Golden Eagle Numbers To Soar

The population of an iconic bird of prey is poised to soar after a scheme to boost golden eagle numbers attracted £1.3 million in funding.

The South of Scotland Golden Eagle Project attracted funding from the Heritage Lottery Fund and plans to increase numbers in Dumfries and Galloway and the Scottish Borders.

The project involves RSPB Scotland, Scottish Land and Estates, Forestry Commission Scotland, Scottish Natural Heritage, Buccleuch and the Langholm Initiative, who have been working together for more than a decade.

There are now two to four pairs of golden eagles in the south of Scotland but a study has shown there is suitable habitat for between 10 and 16 breeding pairs.

Mark Oddy, chairman of the South of Scotland Golden Eagle Project, said: "Golden eagles are arguably Scotland's most iconic species and this programme will ensure more of us can see these magnificent birds across the south of Scotland's skies.

"This venture is not just about birds, but is also about people and in the coming months we will continue to work closely with people living and working in the south of Scotland so everyone can get behind our endeavour.

"The Langholm Initiative will have a key role in hosting the project and in fostering the long-term economic and social benefits to enhance the influence and legacy of this project. I thank the Heritage Lottery Fund for their huge support, it is fantastic news for nature.''

Recent satellite tagging work of golden eagles has shown the south of Scotland population is isolated from larger populations in the Highlands.

Over a four-year period from 2018, the scheme hopes to bring between five and 10 young eagles south. Teams will use use white-tailed eagle and red kite reintroduction projects as models.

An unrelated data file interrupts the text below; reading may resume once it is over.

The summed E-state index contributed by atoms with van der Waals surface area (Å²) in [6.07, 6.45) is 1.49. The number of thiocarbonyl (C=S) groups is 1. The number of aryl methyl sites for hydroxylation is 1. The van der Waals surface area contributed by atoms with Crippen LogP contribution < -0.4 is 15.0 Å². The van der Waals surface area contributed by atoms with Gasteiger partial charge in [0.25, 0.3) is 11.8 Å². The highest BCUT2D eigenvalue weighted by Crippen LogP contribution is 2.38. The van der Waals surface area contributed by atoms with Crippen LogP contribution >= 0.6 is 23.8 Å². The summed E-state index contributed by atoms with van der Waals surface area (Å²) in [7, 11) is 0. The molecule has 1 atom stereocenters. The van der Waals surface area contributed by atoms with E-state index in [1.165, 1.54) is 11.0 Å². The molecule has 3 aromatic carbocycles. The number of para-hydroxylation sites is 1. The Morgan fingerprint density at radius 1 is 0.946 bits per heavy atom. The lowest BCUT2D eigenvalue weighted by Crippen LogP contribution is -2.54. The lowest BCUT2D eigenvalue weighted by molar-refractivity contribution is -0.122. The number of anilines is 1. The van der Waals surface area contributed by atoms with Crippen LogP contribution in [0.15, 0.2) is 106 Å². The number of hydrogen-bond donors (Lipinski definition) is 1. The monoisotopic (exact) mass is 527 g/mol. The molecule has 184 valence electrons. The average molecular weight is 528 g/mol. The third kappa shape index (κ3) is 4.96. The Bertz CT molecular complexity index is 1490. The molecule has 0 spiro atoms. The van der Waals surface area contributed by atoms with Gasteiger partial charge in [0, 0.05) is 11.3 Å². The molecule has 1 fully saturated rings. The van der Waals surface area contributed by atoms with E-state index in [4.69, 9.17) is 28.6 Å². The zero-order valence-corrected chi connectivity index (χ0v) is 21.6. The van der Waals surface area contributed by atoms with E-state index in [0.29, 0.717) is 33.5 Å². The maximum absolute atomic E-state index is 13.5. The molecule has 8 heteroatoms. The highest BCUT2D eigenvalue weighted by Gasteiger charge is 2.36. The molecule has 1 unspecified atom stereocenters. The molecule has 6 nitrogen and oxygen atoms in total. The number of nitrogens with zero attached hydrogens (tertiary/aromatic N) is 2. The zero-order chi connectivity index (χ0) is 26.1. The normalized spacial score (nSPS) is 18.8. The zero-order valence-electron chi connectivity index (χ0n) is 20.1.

Single eagle chicks from the broods in the Highlands will also be raised and released at a hidden location in the Borders.

Lucy Casot, head of the Heritage Lottery Fund in Scotland, said: "We have some wonderful native wildlife in Scotland and collectively we have a responsibility for its survival.

"It is the prospect of glimpsing rare species, such as these glorious golden eagles, that attracts visitors to our shores bringing much-needed tourist income to our communities.''

Project manager Cat Barlow said: "Once we have the full funding package in place we can crack on in employing the team to take the work forward. Then the really exciting work begins as we see more golden eagles and the people of south Scotland rallying to promote this wonderful area for wildlife.

"One of our first jobs will be to appoint two local officers who can work in the community to build support in advance of the first eagles' arrival.

Cabinet Secretary for Environment, Climate Change and Land Reform Roseanna Cunningham said: "This will ensure golden eagles have a secure footing in the south of Scotland and will bring huge benefits to the local economy and communities through a variety of tourism and educational opportunities.''

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